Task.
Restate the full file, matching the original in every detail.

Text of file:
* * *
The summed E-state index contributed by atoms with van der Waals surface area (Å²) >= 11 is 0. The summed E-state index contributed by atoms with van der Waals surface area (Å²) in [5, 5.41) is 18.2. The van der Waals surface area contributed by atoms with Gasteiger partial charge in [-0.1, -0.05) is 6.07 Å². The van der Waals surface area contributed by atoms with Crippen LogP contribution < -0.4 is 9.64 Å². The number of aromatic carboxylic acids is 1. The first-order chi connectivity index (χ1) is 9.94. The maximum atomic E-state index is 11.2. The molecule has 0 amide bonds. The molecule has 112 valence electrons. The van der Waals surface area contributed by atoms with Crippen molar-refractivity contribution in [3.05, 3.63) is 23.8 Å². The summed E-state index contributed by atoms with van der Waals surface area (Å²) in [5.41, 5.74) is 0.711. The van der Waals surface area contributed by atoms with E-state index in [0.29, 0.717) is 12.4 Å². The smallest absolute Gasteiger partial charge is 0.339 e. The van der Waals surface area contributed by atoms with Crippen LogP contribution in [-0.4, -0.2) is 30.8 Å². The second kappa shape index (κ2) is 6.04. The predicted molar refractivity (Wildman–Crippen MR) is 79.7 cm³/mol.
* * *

The summed E-state index contributed by atoms with van der Waals surface area (Å²) >= 11 is 0. The summed E-state index contributed by atoms with van der Waals surface area (Å²) in [5, 5.41) is 18.2. The van der Waals surface area contributed by atoms with Gasteiger partial charge in [-0.1, -0.05) is 6.07 Å². The van der Waals surface area contributed by atoms with Crippen LogP contribution < -0.4 is 9.64 Å². The number of aromatic carboxylic acids is 1. The first-order chi connectivity index (χ1) is 9.94. The maximum atomic E-state index is 11.2. The molecule has 0 amide bonds. The molecule has 112 valence electrons. The van der Waals surface area contributed by atoms with Crippen molar-refractivity contribution in [3.05, 3.63) is 23.8 Å². The summed E-state index contributed by atoms with van der Waals surface area (Å²) in [5.41, 5.74) is 0.711. The van der Waals surface area contributed by atoms with E-state index in [0.29, 0.717) is 12.4 Å². The smallest absolute Gasteiger partial charge is 0.339 e. The van der Waals surface area contributed by atoms with Crippen LogP contribution in [-0.4, -0.2) is 30.8 Å². The second kappa shape index (κ2) is 6.04. The predicted molar refractivity (Wildman–Crippen MR) is 79.7 cm³/mol.